Apparatus for rotating and rubbing objects in a partial vacuum, engraving, Francis Hauksbee, <i>Physico-mechanical Experiments on Various Subjects</i>, 1709 (Linda Hall Library)

Apparatus for rotating and rubbing objects in a partial vacuum, engraving, Francis Hauksbee, Physico-mechanical Experiments on Various Subjects, 1709 (Linda Hall Library)

Francis Hauksbee

APRIL 2, 2021

Scientist of the Day - Francis Hauksbee

Francis Hauksbee, an instrument maker and experimental demonstrator, died on an unknown day in April 1713; he was born sometime in the early 1660s.  Hauksbee is a textbook example (literally) of how experimental inquiry coupled with shrewd insight can lead to the discovery of new and unexpected phenomena. Hauksbee was employed by the Royal Society to conduct regular experiments for the Society’s weekly meetings, a practice introduced by Robert Hooke in 1663 and revived in 1703 by the new president, Isaac Newton.  Hauksbee's first experiments concerned what was called "barometric light," a phenomenon investigated long before by Robert Boyle but not at all understood.  If you shake a barometer (a sealed tube containing mercury with a vacuum at the top), the mercury running down the sides of the tube produces a glowing light.  Hauksbee wondered if the mercury was essential to the light, or whether any kind of rubbing of the tube would do, and he built an ingenious piece of apparatus with which he could rub an object in a partial or complete vacuum.  In the engraving (first image), we see his air pump, an evacuated glass vessel, and a mechanism that can rotate an object inside the vessel.  He discovered that all you need in order to produce light by attrition (rubbing) is to rub something in a partial vacuum – the mercury is irrelevant.  Incidentally, the air pump he invented for the occasion – with two barrels to pump on both the up and down strokes – became the prototype for all English air pumps for the next 40 years.  He gave us a better look in a separate engraving (second image, just below).

One of the objects he rubbed in his vacuum chamber was amber, a well-known source of electrical effects, and so Hauksbee became interested in electricity.  He discovered that if you rubbed a glass tube with a cloth, the glass becomes electrically charged and will attract bits of chaff.  He wondered if evacuated glass tubes would produce the barometric light, and found that indeed they would.  But strangely, the tubes lost their electric charge when evacuated.

Finally, Hauksbee made another piece of apparatus to generate light.  Instead of rotating and rubbing things inside an evacuated vessel, why not just rotate the evacuated vessel and rub it with your hands on the outside?  That was a brilliant intellectual (and experimental) insight.  The apparatus worked as imagined and he could produce a bright glow by rubbing the rotating globe with his hands.  And now came the crucial leap!  If a glass tube produces light when evacuated and electricity when the vacuum is removed, what happens if one lets the air back into the rotating globe?  He did so, and – snap,crackle, and pop! – he had the world’s first static electricity generator (third image, just above). He could produce all sorts of sparks from his triboelectric generator, as he called it, simply by rubbing the rotating globe with his hands.  It was truly a revolutionary device, and when rediscovered in the 1740s by other investigators, it made possible the discovery of a wealth of new electrical phenomena, including the devastating Leyden jar.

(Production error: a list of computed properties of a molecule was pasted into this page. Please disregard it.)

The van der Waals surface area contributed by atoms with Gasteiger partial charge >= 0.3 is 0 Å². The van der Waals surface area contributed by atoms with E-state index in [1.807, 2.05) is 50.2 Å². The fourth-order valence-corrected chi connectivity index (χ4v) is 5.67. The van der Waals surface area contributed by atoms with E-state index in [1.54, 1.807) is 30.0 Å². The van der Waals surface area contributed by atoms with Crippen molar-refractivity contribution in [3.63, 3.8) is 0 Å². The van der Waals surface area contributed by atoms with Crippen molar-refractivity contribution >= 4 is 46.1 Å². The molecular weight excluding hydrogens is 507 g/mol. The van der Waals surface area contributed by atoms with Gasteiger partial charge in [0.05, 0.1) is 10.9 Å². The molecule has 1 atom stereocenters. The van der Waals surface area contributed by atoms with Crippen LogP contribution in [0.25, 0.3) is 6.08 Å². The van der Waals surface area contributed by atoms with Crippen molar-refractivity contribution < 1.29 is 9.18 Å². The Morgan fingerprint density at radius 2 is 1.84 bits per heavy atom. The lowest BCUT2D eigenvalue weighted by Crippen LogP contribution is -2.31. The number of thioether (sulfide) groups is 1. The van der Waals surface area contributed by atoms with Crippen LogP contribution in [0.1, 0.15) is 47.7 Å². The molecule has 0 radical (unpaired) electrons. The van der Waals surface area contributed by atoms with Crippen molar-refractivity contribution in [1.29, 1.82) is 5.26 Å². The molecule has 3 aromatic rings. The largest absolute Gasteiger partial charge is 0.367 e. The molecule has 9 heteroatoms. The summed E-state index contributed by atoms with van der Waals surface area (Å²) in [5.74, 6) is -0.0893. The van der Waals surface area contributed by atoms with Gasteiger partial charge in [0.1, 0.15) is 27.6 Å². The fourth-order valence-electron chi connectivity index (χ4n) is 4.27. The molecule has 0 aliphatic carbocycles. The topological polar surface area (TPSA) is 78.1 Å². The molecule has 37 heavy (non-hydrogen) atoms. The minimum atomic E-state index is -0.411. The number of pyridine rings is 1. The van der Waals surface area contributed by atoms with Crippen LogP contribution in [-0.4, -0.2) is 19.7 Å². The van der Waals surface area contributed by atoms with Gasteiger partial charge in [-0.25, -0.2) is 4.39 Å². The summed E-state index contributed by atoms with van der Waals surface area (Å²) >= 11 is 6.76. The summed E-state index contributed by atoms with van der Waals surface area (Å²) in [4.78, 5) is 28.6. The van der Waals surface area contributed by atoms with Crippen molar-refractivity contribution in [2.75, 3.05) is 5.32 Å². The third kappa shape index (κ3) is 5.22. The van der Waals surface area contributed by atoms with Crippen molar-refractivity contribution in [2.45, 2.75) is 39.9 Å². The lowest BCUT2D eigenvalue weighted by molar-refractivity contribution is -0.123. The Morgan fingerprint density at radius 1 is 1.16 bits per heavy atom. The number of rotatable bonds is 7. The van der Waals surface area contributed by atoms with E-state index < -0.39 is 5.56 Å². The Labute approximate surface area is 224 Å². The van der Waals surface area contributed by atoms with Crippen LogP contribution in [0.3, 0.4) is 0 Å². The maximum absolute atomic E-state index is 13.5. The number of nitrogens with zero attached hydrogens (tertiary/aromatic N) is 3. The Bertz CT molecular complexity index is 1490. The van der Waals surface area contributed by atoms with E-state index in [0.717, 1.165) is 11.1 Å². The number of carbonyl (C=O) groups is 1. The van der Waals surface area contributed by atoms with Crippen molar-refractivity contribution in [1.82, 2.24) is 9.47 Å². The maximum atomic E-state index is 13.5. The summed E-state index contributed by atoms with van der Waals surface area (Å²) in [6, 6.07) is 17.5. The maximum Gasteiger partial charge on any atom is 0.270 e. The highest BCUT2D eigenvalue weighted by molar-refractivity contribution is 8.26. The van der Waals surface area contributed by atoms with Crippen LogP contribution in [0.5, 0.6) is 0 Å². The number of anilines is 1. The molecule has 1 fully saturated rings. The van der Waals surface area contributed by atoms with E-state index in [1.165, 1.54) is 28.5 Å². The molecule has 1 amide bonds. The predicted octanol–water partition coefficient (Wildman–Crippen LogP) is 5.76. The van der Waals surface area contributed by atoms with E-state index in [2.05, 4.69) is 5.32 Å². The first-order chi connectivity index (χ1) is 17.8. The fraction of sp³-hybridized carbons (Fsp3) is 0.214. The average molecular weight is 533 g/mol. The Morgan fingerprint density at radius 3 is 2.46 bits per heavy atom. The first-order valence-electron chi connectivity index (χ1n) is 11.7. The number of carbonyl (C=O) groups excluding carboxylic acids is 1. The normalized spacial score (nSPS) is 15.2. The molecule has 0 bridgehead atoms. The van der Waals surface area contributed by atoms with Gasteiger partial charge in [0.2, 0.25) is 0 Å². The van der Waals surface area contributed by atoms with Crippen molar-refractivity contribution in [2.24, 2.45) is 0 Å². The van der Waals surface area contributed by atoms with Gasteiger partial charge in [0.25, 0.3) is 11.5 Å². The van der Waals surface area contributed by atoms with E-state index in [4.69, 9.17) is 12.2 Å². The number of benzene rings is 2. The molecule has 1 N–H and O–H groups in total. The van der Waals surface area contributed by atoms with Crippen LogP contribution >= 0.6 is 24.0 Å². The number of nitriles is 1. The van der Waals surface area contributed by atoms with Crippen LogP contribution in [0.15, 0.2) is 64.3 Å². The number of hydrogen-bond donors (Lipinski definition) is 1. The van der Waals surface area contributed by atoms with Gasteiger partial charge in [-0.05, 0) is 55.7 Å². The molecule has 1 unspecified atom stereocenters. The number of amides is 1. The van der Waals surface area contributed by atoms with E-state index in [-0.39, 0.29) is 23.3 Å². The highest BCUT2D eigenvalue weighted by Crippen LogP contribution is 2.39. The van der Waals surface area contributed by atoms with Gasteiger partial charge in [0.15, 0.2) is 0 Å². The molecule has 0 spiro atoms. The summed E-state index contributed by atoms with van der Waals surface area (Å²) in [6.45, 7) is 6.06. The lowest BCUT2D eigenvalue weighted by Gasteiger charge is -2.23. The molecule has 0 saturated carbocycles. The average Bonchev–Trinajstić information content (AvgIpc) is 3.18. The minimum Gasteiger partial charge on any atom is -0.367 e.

Hauksbee published the results of his work on barometric light and electricity in Physico-mechanical Experiments on Various Subjects: Containing an account of several surprizing phenomena touching light and electricity, producible on the attrition of bodies : with many other remarkable appearances, not before observ'd (1709).  There are seven engraved plates in the book, the source of all our images.  We show one more plate that has another rotating rubbing device, as well as some evacuated glass vessels which he ingeniously designed so he could drip mercury onto glass and produce barometric light without a barometer (fifth image, below).  Hausbee’s book was reprinted in 1719, which is the version most commonly held; we have both editions in our collections.

As is the case with most artisans, we have no portrait of Hauksbee to help us remember him, nor (to my knowledge) does any of his original apparatus survive.  However, the Royal Society museum and archives is surprisingly rich in treasures, and I hope someone will write to say that a double-barreled air pump or triboelectric generator has indeed made it down through the centuries and may still be viewed. Dr. William B. Ashworth, Jr., Consultant for the History of Science, Linda Hall Library and Associate Professor emeritus, Department of History, University of Missouri-Kansas City. Comments or corrections are welcome; please direct to